watershed field inventories.
  • Public Outreach – Significant public outreach was conducted during the watershed planning process to increase public understanding of issues affecting the watershed and to encourage participation in the development of the watershed plan.

Watershed Management Goals

The watershed management goals for the Pequonnock River watershed are:

  • Goal 1 – Capacity Building for Plan Implementation. Build a foundation for successful implementation of the watershed management plan by the watershed municipalities, non-governmental organizations (environmental groups and non-profits), residents, local businesses, and other stakeholders.
  • Goal 2 – Water Quality. Improve the water quality of the Pequonnock River and its tributaries so that impaired reaches of the river will consistently meet their designated uses for fish and wildlife habitat and recreational use, along with improving the downstream water bodies of Bridgeport Harbor and Long Island Sound. Maintain and enhance the water quality of water bodies that are not impaired.
  • Goal 3 – Habitat Protection and Restoration. Protect and improve terrestrial, riparian, and aquatic habitat in the watershed to maintain and increase the watershed’s diversity of plant and animal species.
  • Goal 4 – Sustainable Land Use and Open Space. Promote sustainable growth and appropriate development in the watershed while preserving and improving the watershed’s natural resources, providing public access to open space, and addressing current and future flooding problems.
  • Goal 5 – Education and Stewardship. Promote stewardship of the Pequonnock River watershed through education and outreach. Target appropriate messages to specific audiences, and promote stewardship opportunities through citizen involvement in science, conservation, and restoration activities.

Priority Recommendations

  1. Adopt the watershed plan through a formal agreement between the municipalities. Form a watershed organization with representatives from Monroe, Trumbull, and Bridgeport.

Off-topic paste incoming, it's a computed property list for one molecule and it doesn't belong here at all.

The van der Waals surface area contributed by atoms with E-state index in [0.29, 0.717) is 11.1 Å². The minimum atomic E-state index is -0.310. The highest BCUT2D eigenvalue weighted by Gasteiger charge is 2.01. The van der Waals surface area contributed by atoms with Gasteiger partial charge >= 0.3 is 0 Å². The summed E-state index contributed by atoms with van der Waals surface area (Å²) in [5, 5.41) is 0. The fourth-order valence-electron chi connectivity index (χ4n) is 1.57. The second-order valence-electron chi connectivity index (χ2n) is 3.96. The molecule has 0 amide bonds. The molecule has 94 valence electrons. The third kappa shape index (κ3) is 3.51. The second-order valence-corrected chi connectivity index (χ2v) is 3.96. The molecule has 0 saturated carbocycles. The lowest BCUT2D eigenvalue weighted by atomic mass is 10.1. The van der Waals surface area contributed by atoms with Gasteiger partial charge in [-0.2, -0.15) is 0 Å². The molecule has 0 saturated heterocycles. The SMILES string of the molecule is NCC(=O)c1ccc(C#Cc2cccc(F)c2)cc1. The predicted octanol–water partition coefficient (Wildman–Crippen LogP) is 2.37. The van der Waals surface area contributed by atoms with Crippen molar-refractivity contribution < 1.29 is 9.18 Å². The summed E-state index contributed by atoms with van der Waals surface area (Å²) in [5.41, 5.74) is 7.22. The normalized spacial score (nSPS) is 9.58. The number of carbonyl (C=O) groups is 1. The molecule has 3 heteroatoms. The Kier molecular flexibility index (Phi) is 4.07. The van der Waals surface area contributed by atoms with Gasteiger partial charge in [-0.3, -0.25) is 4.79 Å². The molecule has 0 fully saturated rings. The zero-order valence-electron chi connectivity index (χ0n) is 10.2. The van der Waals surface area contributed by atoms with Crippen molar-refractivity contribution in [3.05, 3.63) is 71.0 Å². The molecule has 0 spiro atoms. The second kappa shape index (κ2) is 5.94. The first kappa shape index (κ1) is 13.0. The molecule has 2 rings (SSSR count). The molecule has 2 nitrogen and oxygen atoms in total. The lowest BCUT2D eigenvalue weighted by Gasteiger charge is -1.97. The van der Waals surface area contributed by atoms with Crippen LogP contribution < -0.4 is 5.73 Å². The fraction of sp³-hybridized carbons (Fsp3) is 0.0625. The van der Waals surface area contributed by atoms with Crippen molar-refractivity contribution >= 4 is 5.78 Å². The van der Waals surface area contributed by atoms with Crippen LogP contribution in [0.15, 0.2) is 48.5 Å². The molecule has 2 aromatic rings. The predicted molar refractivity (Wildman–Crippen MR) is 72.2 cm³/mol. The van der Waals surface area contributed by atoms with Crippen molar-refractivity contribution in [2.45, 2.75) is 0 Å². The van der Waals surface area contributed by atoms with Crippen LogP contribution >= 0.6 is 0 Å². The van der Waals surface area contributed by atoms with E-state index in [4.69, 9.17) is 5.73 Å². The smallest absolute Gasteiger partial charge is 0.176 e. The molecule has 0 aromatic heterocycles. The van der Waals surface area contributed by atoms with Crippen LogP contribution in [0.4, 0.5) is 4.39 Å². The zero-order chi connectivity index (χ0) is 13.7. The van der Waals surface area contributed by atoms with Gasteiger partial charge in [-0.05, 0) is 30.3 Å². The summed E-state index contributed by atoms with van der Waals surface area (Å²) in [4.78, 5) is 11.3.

2. Actively seek and obtain funding to implement plan recommendations.
  3. Establish an ongoing water quality monitoring program for the watershed.
  4. Continue to implement the City of Bridgeport Long Term Control Plan to reduce Combined Sewer Overflow discharges to the river and harbor.
  5. Promote green infrastructure and low impact development for private development and municipal infrastructure. Incorporate green infrastructure approaches in the City’s CSO control efforts.
  6. Implement priority stormwater retrofits, beginning with high-profile demonstration sites in each watershed community.
  7. Implement priority stream buffer restoration projects, and adopt local stream buffer regulations.
  8. Protect and restore aquatic and stream corridor habitat by implementing priority fish passage and stream restoration projects.
  9. Pursue the creation of a regional sewer authority to establish a regional framework for addressing septic system impacts and potential stormwater funding mechanisms.
  10. Strengthen municipal land use regulations to improve stormwater management using low impact development, riparian buffer protection, and tree canopy preservation.
  11. Increase public access to the river to enhance recreational opportunities and stewardship of the river. Recapture the riverfront along the Lower Pequonnock River through redevelopment efforts such as Knowlton Street Park, which can serve as a catalyst for broader economic development.
  12. Promote public education and stewardship of the watershed through continuing engagement activities, such as clean-ups, stream condition assessments, invasive plant removals, streambank buffer plantings, and river festivals/events. Create an interactive web-site and social media tools to inform the public about the watershed plan, watershed issues, and stewardship opportunities.